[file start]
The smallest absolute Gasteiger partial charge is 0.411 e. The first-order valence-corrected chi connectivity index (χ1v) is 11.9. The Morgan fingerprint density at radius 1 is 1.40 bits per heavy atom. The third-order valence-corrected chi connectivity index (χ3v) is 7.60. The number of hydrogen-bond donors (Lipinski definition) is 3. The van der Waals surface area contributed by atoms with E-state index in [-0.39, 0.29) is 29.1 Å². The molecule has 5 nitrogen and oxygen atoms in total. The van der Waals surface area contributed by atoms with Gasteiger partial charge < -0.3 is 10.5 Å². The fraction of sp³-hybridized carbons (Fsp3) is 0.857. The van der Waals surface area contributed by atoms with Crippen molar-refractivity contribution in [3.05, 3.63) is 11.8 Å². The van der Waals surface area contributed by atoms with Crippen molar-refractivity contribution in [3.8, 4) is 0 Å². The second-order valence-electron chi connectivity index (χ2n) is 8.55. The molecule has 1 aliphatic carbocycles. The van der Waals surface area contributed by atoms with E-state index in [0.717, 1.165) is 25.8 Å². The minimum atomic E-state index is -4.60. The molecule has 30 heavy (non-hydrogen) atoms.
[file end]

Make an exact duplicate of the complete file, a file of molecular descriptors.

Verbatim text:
The smallest absolute Gasteiger partial charge is 0.411 e. The first-order valence-corrected chi connectivity index (χ1v) is 11.9. The Morgan fingerprint density at radius 1 is 1.40 bits per heavy atom. The third-order valence-corrected chi connectivity index (χ3v) is 7.60. The number of hydrogen-bond donors (Lipinski definition) is 3. The van der Waals surface area contributed by atoms with E-state index in [-0.39, 0.29) is 29.1 Å². The molecule has 5 nitrogen and oxygen atoms in total. The van der Waals surface area contributed by atoms with Gasteiger partial charge < -0.3 is 10.5 Å². The fraction of sp³-hybridized carbons (Fsp3) is 0.857. The van der Waals surface area contributed by atoms with Crippen molar-refractivity contribution in [3.05, 3.63) is 11.8 Å². The van der Waals surface area contributed by atoms with Crippen molar-refractivity contribution in [3.8, 4) is 0 Å². The second-order valence-electron chi connectivity index (χ2n) is 8.55. The molecule has 1 aliphatic carbocycles. The van der Waals surface area contributed by atoms with E-state index in [0.717, 1.165) is 25.8 Å². The minimum atomic E-state index is -4.60. The molecule has 30 heavy (non-hydrogen) atoms.